Sediment characterization of freshwater mussel habitat in the lower Wolastoq | Saint John River Watershed

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University of New Brunswick


Freshwater mussels are one of the world’s endangered species, which has significant importance in aquatic ecosystems. However, there has been a widespread decline in freshwater mussels due to various factors such as excessive sedimentation and poor land use practices. This report represents a comprehensive sediment characterization of freshwater mussel habitat from 34 different survey sites within the lower Wolastoq. Particle size distribution (PSD) analysis of collected sediments revealed that fine and medium sand was the most preferred habitat for freshwater mussels. Based on geospatial analysis, no significant difference was found between non-forest and forest areas (p=0.93 and p=0.22 respectively) whereas forest road density shows a statistically significant difference (p=0.01) with fineness modulus of sediments. Therefore, linking land use type and activity with sediment particle size, in aquatic systems can be useful to understand the habitat and distribution pattern of freshwater mussels.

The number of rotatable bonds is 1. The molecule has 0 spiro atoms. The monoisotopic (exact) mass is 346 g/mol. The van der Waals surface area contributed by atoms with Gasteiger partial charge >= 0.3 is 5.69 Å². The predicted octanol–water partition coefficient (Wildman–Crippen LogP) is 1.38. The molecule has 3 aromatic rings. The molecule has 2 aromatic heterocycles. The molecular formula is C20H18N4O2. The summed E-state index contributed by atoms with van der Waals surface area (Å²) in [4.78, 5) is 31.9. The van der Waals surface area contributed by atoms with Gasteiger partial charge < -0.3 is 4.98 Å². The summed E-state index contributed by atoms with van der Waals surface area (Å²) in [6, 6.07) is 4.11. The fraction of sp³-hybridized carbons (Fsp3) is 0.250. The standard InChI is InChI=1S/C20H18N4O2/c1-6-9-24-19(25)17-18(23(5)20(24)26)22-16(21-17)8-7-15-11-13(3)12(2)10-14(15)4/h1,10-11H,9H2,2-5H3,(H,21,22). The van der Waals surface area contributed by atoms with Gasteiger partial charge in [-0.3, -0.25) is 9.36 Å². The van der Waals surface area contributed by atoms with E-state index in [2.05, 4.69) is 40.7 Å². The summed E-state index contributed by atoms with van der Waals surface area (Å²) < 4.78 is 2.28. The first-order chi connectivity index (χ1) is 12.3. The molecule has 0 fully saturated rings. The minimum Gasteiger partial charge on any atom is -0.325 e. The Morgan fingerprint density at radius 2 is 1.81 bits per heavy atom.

NATURAL SCIENCES::Earth sciences::Exogenous earth sciences::Sedimentology